Medical School Application Process

Interviews & Mock Interviews

Your personal interview with a representative of the professional school does not take place until your application is complete and you have passed an initial screening by the admissions committee. Admissions committees usually consist of faculty of diverse background, position and motivation, as well as administrators and medical students. Their task is to choose the applicants who will make the best physicians. This is not easy because there isn't one set of qualities that make the best physician, and there isn't a foolproof method of predicting who will have these qualities.

The interview is the chance (often the last chance) for both you and the school to learn more about each other. You are there to convince them to accept you over the many others who have applied. The interview can also be the source of some anxiety for the student, but if you know what to expect, it can be a beneficial experience. To help you prepare for the interview, the Health Sciences Committee holds practice or mock interviews during the spring semester of your junior year. We will try to duplicate what an interview will be like by asking you some questions, and then we will give you our immediate and honest appraisal of how you could improve your responses. A letter of recommendation will not be sent from the committee if you have not completed a mock interview!

Actual interviews vary considerably, so it's impossible to predict exactly what you may experience. Some interviews are "open-file" when the interviewer has access to your complete file; others are "closed-file" when the interviewer knows nothing about you, in order to remove any bias based on your application. Your interviewer is there to find out about you as a person, and might be evaluating you in certain important areas:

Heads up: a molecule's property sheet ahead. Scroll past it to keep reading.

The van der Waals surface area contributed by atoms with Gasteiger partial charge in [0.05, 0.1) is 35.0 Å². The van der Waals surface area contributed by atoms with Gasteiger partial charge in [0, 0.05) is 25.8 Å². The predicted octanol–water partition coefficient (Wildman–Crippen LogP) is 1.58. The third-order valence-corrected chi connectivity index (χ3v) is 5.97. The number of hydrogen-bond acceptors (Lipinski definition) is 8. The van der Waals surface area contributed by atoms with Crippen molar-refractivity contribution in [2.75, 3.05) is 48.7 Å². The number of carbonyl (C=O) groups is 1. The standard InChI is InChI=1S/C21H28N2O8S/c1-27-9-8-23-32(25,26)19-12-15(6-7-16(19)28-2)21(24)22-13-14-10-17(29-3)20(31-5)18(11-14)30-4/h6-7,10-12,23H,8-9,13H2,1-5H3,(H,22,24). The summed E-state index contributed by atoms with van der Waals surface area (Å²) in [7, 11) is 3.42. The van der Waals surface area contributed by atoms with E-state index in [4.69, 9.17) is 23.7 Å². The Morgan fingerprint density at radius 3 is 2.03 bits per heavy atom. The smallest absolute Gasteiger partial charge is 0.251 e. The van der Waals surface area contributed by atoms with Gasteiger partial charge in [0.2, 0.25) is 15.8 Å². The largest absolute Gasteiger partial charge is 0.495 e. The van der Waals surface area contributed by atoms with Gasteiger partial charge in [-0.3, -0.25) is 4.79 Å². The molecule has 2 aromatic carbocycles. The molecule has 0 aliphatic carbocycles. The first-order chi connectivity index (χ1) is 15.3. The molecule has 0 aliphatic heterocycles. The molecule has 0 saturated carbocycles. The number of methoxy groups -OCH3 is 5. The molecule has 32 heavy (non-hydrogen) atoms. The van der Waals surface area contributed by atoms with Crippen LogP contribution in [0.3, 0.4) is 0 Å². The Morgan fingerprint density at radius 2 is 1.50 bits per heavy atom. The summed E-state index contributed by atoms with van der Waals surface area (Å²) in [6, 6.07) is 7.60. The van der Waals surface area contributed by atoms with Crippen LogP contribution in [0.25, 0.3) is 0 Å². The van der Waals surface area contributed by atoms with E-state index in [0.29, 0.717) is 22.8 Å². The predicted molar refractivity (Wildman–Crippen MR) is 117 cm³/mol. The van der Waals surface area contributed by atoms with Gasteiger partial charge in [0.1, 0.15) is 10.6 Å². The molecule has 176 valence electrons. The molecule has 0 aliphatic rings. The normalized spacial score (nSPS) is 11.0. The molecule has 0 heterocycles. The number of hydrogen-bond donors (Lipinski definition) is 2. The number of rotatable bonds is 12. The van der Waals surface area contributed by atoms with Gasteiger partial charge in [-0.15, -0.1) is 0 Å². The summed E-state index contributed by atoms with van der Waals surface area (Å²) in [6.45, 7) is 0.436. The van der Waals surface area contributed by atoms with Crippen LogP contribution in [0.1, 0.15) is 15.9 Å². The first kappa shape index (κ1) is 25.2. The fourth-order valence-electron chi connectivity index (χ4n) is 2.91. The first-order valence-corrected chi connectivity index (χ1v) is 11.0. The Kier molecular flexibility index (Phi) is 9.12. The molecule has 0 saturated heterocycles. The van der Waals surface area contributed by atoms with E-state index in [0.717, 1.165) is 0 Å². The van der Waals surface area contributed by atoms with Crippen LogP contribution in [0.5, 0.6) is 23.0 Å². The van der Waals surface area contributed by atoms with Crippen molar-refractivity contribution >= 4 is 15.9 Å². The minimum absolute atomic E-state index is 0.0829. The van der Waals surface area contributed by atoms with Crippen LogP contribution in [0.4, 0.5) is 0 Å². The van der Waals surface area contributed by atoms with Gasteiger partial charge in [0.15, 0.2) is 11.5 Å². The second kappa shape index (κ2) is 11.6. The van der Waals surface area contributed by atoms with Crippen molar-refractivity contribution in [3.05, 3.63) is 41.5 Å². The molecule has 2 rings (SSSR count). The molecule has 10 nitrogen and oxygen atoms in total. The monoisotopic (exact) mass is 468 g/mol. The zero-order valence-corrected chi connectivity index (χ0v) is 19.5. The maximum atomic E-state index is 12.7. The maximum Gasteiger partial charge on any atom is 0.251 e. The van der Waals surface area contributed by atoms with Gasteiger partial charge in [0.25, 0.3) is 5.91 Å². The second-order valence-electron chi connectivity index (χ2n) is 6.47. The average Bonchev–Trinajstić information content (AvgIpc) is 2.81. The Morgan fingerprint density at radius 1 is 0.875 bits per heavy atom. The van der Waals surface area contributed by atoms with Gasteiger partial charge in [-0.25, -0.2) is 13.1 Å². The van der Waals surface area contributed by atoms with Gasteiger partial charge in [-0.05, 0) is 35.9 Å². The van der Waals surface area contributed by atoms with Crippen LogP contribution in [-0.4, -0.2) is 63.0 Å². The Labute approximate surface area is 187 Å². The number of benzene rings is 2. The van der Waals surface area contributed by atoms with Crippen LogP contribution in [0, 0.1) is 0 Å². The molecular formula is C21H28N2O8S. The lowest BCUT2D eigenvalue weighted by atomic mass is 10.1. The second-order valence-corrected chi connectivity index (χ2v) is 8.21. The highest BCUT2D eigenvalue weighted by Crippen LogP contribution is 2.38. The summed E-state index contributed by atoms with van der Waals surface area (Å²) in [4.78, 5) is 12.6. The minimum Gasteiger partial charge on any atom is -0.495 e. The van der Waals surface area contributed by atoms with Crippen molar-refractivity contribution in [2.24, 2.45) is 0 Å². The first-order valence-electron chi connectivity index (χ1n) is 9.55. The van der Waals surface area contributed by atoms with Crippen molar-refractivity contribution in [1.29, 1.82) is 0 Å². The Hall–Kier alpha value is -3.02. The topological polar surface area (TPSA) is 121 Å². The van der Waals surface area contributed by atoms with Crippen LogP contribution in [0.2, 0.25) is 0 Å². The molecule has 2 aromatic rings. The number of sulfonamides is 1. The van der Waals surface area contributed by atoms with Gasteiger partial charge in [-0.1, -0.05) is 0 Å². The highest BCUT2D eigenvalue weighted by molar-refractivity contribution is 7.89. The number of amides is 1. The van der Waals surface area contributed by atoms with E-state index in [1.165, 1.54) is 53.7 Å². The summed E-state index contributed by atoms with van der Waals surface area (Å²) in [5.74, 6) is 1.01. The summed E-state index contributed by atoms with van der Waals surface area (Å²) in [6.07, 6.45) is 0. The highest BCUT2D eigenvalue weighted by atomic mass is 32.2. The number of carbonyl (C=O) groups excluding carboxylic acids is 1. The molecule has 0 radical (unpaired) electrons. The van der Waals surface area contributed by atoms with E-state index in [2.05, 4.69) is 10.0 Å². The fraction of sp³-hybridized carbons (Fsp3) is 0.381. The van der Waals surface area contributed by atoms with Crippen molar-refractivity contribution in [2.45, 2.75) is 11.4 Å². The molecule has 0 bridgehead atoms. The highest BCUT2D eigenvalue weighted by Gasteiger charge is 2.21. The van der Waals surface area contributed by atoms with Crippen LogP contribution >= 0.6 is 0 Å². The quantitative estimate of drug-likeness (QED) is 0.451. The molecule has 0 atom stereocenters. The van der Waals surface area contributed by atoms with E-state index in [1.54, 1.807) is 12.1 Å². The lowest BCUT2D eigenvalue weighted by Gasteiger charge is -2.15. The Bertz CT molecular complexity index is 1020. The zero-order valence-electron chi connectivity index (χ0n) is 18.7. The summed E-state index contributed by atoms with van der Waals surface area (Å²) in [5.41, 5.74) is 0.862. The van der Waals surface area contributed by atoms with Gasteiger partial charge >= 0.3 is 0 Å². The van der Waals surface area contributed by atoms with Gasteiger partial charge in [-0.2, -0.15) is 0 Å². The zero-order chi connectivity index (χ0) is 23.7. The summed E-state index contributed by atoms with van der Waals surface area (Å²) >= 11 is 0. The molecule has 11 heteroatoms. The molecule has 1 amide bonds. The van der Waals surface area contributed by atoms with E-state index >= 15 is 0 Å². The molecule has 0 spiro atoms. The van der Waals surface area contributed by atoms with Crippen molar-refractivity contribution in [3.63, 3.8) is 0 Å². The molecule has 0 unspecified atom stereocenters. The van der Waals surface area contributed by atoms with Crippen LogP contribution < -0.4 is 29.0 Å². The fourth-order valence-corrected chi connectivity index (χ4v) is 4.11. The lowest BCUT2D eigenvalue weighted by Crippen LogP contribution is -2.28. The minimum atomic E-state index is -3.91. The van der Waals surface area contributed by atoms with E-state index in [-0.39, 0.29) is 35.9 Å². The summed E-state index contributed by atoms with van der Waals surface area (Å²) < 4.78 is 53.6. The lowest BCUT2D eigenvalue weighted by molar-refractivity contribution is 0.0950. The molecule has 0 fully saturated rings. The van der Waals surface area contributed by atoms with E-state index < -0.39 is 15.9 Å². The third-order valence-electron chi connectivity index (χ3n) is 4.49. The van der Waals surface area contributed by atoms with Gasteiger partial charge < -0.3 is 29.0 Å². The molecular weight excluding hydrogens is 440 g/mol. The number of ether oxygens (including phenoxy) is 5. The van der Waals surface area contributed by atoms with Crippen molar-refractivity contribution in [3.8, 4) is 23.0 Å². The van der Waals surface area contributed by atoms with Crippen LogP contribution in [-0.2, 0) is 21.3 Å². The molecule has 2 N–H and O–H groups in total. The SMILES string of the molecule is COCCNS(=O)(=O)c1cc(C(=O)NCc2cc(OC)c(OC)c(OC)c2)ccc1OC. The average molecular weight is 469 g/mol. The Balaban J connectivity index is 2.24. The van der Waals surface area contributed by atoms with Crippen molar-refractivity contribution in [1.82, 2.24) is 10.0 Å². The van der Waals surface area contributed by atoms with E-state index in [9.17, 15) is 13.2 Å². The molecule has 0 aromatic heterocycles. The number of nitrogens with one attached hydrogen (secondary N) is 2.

1. Motivation: Why do you want to become a doctor? What and who influenced you to make this decision? How has your experience in health care affected your professional aspirations? Have you demonstrated self-motivation and commitment to life-long learning in other aspects of your life?
  2. Logical Thought: Do you analyze a new problem in a logical fashion, understanding the consequences of each step and seeing more than one side of the problem? You may be presented with a hypothetical problem having no single correct answer. Realize that you aren't supposed to have the "correct" answer or necessarily agree with the interviewer, but you should be logical and be able to support your ideas and opinions.
  3. Extracurricular activities: What do you do besides study? Do you have many superficial interests or have you bee involved in some activities in sufficient depth to have made a significant contribution? Have you been changed or have learned anything about others or yourself from your involvement? Did you develop leadership qualities?
  4. Maturity: What major decisions have you made on your own? What responsibilities have you had? How did you solve a difficult problem in your life?
  5. Preparedness: Do you know what you are getting yourself into and where did you get your information? Are you ready to commit yourself to a career in a demanding field like medicine? How will you finance you future education?
  6. Open-mindedness: Do you see both sides of a problem regardless of your personal opinion? Will you change your mind if you learn more about a situation? The interviewer may challenge your opinion to see how you react and also how you support your point of view.
  7. Sensitivity and Compassion: How have you shown that you have these qualities? How tolerant are you of people different from yourself? What biases do you have and where did they come from?